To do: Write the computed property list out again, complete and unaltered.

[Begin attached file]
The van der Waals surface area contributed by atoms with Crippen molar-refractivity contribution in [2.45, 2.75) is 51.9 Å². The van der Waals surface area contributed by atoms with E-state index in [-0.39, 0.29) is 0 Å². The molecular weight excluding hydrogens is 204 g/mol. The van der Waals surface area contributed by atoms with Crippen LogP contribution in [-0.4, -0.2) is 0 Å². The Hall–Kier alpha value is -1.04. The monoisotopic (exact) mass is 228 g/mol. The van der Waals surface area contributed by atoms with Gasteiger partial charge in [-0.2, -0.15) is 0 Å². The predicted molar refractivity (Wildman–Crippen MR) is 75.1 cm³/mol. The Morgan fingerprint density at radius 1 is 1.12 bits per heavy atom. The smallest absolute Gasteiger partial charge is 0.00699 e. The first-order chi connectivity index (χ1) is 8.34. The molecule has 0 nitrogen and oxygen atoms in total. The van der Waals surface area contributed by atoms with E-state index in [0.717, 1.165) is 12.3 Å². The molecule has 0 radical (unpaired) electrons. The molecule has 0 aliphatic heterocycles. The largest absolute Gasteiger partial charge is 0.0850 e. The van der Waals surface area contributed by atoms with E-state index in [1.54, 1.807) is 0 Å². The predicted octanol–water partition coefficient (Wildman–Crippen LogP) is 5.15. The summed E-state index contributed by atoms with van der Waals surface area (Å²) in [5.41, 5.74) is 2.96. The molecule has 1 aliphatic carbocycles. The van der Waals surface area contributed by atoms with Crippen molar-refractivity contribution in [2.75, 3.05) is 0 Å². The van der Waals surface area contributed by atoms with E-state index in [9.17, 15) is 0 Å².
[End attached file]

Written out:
The van der Waals surface area contributed by atoms with Crippen molar-refractivity contribution in [2.45, 2.75) is 51.9 Å². The van der Waals surface area contributed by atoms with E-state index in [-0.39, 0.29) is 0 Å². The molecular weight excluding hydrogens is 204 g/mol. The van der Waals surface area contributed by atoms with Crippen LogP contribution in [-0.4, -0.2) is 0 Å². The Hall–Kier alpha value is -1.04. The monoisotopic (exact) mass is 228 g/mol. The van der Waals surface area contributed by atoms with Gasteiger partial charge in [-0.2, -0.15) is 0 Å². The predicted molar refractivity (Wildman–Crippen MR) is 75.1 cm³/mol. The Morgan fingerprint density at radius 1 is 1.12 bits per heavy atom. The smallest absolute Gasteiger partial charge is 0.00699 e. The first-order chi connectivity index (χ1) is 8.34. The molecule has 0 nitrogen and oxygen atoms in total. The van der Waals surface area contributed by atoms with E-state index in [0.717, 1.165) is 12.3 Å². The molecule has 0 radical (unpaired) electrons. The molecule has 0 aliphatic heterocycles. The largest absolute Gasteiger partial charge is 0.0850 e. The van der Waals surface area contributed by atoms with E-state index in [1.54, 1.807) is 0 Å². The predicted octanol–water partition coefficient (Wildman–Crippen LogP) is 5.15. The summed E-state index contributed by atoms with van der Waals surface area (Å²) in [5.41, 5.74) is 2.96. The molecule has 1 aliphatic carbocycles. The van der Waals surface area contributed by atoms with Crippen molar-refractivity contribution in [2.75, 3.05) is 0 Å². The van der Waals surface area contributed by atoms with E-state index in [9.17, 15) is 0 Å².